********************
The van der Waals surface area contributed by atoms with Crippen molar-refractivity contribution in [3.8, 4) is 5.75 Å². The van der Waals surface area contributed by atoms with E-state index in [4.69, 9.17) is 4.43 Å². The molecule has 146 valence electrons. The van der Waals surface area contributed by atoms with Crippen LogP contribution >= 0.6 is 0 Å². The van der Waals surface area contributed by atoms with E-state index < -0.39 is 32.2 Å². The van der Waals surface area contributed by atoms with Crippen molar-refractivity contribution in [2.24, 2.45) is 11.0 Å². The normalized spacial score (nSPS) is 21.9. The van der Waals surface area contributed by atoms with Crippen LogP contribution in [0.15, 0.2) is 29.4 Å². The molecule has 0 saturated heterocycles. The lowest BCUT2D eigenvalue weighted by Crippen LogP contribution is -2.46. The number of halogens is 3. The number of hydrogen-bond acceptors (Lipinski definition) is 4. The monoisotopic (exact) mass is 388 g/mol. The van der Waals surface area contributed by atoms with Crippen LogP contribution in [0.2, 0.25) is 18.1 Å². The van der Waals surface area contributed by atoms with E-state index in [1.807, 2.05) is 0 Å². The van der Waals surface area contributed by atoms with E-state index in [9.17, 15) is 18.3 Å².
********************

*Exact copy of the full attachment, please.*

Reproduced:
The van der Waals surface area contributed by atoms with Crippen molar-refractivity contribution in [3.8, 4) is 5.75 Å². The van der Waals surface area contributed by atoms with E-state index in [4.69, 9.17) is 4.43 Å². The molecule has 146 valence electrons. The van der Waals surface area contributed by atoms with Crippen LogP contribution >= 0.6 is 0 Å². The van der Waals surface area contributed by atoms with E-state index < -0.39 is 32.2 Å². The van der Waals surface area contributed by atoms with Crippen molar-refractivity contribution in [2.24, 2.45) is 11.0 Å². The normalized spacial score (nSPS) is 21.9. The van der Waals surface area contributed by atoms with Crippen LogP contribution in [0.15, 0.2) is 29.4 Å². The molecule has 0 saturated heterocycles. The lowest BCUT2D eigenvalue weighted by Crippen LogP contribution is -2.46. The number of halogens is 3. The number of hydrogen-bond acceptors (Lipinski definition) is 4. The monoisotopic (exact) mass is 388 g/mol. The van der Waals surface area contributed by atoms with Crippen LogP contribution in [0.2, 0.25) is 18.1 Å². The van der Waals surface area contributed by atoms with E-state index in [1.807, 2.05) is 0 Å². The van der Waals surface area contributed by atoms with E-state index in [9.17, 15) is 18.3 Å².